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Infectious Diseases

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Medicine

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Antibiotic Resistance, Multidrug Resistance, Bacteria, Nursing Homes, Urinary Tract Infection (UTI), Healthcare Associated Infections

“Superbug” Bacteria Gang Up on US, Fueled by Antibiotic Use, Nursing Home Study Suggests

What’s worse than getting exposed to a kind of bacteria that modern antibiotics can’t kill? Getting exposed to more than one – because they may work together to cause an infection, new research suggests. It’s time to think about such bacteria as members of an antibiotic-resistant ecosystem in healthcare environments – not as single species.

Medicine

Science

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San Diego, Palm Beach Florida, The Scripps Research Institute, Hiv Vaccine

TSRI Study Reveals New Clues to How a Successful HIV Vaccine Could Work

Scientists at The Scripps Research Institute (TSRI) have made a discovery that could speed efforts to develop a successful HIV vaccine.

Medicine

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Ribosomes

SLU Researcher Discovers How Hibernating Ribosomes Wake Up

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Saint Louis University scientist Mee-Ngan F. Yap, Ph.D.,has uncovered the way a bacterial ribosome moves from an inactive to an active form, and how that "wake up call" is key to its survival.

Medicine

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Checking Your Neck, Colon Cancer Screening, New Microfluidic Device, and More in the Cancer News Source

Click here to go directly to the Cancer News Source

Science

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sepsis early warning and response tool , Sepsis, sepsis prediction , microfluidic systems, CD64, Immune Response, Blood Infection, presymptomatic detection, POCTRN, POC, Point Of Care, Point Of Care Diagnostics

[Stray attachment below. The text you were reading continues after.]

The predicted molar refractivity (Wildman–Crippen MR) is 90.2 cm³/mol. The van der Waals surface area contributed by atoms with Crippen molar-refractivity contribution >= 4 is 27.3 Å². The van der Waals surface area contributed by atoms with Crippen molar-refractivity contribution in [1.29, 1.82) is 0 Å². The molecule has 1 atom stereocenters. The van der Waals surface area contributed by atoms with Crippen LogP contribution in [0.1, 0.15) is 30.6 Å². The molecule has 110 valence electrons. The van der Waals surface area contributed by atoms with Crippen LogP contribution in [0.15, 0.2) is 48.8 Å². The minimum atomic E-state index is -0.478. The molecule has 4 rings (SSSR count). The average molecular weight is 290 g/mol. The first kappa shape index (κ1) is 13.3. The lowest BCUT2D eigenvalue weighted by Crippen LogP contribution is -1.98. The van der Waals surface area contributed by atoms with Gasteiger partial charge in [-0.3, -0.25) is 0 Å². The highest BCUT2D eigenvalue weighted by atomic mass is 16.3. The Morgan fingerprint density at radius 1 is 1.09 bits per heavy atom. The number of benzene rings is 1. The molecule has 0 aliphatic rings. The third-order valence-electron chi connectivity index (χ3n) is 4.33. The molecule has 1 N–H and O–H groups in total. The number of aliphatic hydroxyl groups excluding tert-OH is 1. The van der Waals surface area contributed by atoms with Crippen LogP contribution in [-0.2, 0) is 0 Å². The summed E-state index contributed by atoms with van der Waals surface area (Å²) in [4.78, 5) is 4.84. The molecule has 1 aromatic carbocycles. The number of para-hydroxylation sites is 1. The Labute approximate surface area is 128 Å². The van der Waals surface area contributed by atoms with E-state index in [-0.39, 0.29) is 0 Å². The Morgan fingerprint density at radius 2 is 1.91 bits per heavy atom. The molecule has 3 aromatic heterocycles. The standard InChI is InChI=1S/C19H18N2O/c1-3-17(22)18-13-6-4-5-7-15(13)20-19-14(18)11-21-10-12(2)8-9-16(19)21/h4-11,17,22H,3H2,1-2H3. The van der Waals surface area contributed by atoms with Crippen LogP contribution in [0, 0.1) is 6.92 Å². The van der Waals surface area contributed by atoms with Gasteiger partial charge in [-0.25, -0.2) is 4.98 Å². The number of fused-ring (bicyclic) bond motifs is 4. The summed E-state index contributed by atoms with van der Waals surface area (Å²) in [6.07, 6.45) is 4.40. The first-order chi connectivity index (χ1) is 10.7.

Microfluidic Chip Rapidly IDs Deadly Blood Infection

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Biomedical engineers have developed a microfluidic test that could enable rapid diagnosis and early intervention for sepsis, which accounts for the most deaths and medical expenses in hospitals worldwide.

Medicine

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Children's Anxiety, Thriving After Cancer, Unnecessary Antibiotics, and More in the Children's Health News Source

Click here for the latest research and features on Children's Health.

Medicine

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Sinus Infection, Rhinosinusitis, sweet taste receptor, Amino Acid, Otorhinolaryngology, ENT

Blocking Sweet Taste Receptors Can Help Body Fight Off Sinus Infections

Sweet taste receptor, known as T1R, can be activated by certain amino acids secreted by bacteria. Researchers took cells from rhinosinusitis patients and isolated the various communities of bacteria that were present. They found cultures of Staphylococcus bacteria produced two D-amino acids called D-Phe and D-Leu, both of which activate T1R sweet receptors and block the release of antimicrobial peptides.

Medicine

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HCV, Kidney Disease

HCV Treatment Found Safe and Effective in Individuals with Kidney Disease

• In patients with chronic kidney disease and Hepatitis C virus infection, sofosbuvir-based direct-acting antiviral therapy was safe and effective. • Patients with stage 3 kidney disease who were cured of infection experienced an improvement in their kidney function following treatment.

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Adding Modified Herpes Virus to Immunotherapy Shows Promise for Treating Advanced Melanoma

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In a two-year study at UCLA, nearly two-thirds of people with advanced melanoma responded positively to a treatment that combines the immunotherapy drug pembrolizumab with a herpes virus called talimogene laherpareovec, or T-VEC. Researchers led by Dr. Antoni Ribas found that the treatment's side effects were manageable, and comparable to side effects for people who took either pembrolizumab or T-VEC as a standalone treatment.

Medicine

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Dermatology, Case Western Reserve School of Medicine, Vitamin D, mustard gas, chemical threats, National Institutes of Health, NIH Award, toxic exosure, immune system response, Chemical Weapons, NIH countermeasures against chemical threats, counteract, Skin Repair, toxic chemical exposure

CWRU’s Kurt Lu, MD Receives $3.9 Million NIH Grant to Expand Countermeasures against Chemical Threats, Including Mustard Gas

Kurt Lu, MD, assistant professor of dermatology at Case Western Reserve University School of Medicine, has received a five year, $3.9 million grant from the National Institutes of Health to expand countermeasures against chemical threats, including mustard gas and mustard-related compounds. The molecular action of mustard on DNA leads to strand breaks and eventual cell death. The goal of the grant is to augment the body’s immune system after exposure, reducing skin swelling and pain as well as enhancing tissue repair.







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